After nearly nine months of street-by-street fighting and the deaths of thousands of civilians, Iraq’s second largest city, Mosul, has been liberated from the grasp of the Islamic State. The victory wrests from the world’s most feared militant group any hope of an Islamic caliphate in the heart of the Middle East. And it delivers a crushing setback to an organization bent on killing American and European civilians wherever they can be found.
Iraqi Prime Minister Haider al-Abadi’s government deserves a degree of praise for this pivotal moment. After sweeping into Mosul in 2014, Islamic State went on to seize much of northern Iraq, governing with a rank brutality that entailed public beheadings and the use of women as sex slaves. Iraq’s armed forces regrouped and, town by town, began retaking territory. The 252-day fight to retake Mosul was, as Lt. Gen. Stephen Townsend, the top U.S.-led coalition commander, put it, “the most significant urban combat to take place since World War II.”
The triumph is a moment to savor. But it also presents Baghdad with a new challenge: ensuring Islamic State doesn’t mount a comeback.
Fighting will continue in a few smaller cities and towns still held by Islamic State, but Iraqi forces have them surrounded, and they likely will fall in a matter of months. As before, Iraqi forces will get a vital helping hand from U.S.-led coalition air strikes, training and intelligence. But keeping Islamic State from re-emerging as an existential threat in Iraq shouldn’t – and won’t – fall on the shoulders of the U.S. Ultimately, it will be up to the Iraqi government and Iraqis.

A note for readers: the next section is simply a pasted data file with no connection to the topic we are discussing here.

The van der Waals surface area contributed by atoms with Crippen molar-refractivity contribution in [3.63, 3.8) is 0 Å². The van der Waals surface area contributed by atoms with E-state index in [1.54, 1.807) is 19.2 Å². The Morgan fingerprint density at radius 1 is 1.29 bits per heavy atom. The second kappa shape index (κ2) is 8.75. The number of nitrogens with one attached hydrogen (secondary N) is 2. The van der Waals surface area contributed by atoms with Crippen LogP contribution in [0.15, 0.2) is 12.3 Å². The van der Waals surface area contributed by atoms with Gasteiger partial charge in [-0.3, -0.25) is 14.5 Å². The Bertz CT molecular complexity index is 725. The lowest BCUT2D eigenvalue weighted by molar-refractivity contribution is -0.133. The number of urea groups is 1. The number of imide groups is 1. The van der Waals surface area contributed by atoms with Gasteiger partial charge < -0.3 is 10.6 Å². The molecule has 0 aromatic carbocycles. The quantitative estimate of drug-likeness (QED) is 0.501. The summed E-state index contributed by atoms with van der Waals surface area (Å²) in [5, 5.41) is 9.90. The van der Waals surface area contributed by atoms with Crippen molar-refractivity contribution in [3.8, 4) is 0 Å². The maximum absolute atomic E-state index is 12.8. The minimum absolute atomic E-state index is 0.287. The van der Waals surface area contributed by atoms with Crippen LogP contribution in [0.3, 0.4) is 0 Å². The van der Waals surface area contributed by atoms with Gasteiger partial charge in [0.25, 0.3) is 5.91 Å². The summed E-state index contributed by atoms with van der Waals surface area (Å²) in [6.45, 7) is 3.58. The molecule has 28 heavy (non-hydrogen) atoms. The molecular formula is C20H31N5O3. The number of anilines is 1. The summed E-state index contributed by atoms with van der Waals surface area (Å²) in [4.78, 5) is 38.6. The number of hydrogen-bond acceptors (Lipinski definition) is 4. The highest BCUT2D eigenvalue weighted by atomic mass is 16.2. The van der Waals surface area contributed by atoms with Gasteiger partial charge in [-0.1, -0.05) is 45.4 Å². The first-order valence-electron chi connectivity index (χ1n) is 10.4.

We hope Baghdad’s Shiite-led government learned something from Mosul’s fall in 2014. The city, as well as other parts of northern Iraq, is home to large numbers of Sunni Muslims, a minority in Iraq that historically has been marginalized by the country’s Shiite leadership. Islamic State militants are Sunni Muslims, and when they rolled in, Iraqi Sunnis either welcomed the militants or didn’t resist. If Abadi doesn’t want to see the Islamic State’s resurrection, he needs to convince Iraq’s Sunnis that they have a place in Iraqi society.
Leaders in Baghdad have talked of moving toward decentralization that shares the country’s oil wealth equitably among the provinces. Iraqis would also get more authority to set up their own security at the provincial level. That means, for example, Sunni-dominant areas would get a fair share of the country’s resources, and would not have to rely on Shiite forces for security. The idea has merit, but so far, Abadi’s talk of reconciliation with Sunnis has been just that – talk.
Abadi will also have to rebuild much of Mosul. In the city’s western half, which bore the brunt of the fighting, 15 neighborhoods suffered heavy damage and another 23 experienced moderate damage, according to the United Nations. An estimated 897,000 people have been displaced, and Mosul’s overall reconstruction tab is expected to reach $700 million.
The U.S. and its allies can help with reconstruction and the return of refugees. They can also help Baghdad restore stability and security to its war-torn regions. But when it comes to creating a climate of inclusion that immunizes Iraq from Islamic State 2.0, that responsibility falls on Baghdad’s shoulders. For Iraq’s sake, and for the sake of every nation seen by Islamic State as a target, Baghdad needs to assume that responsibility with the same resolve it used to retake Mosul.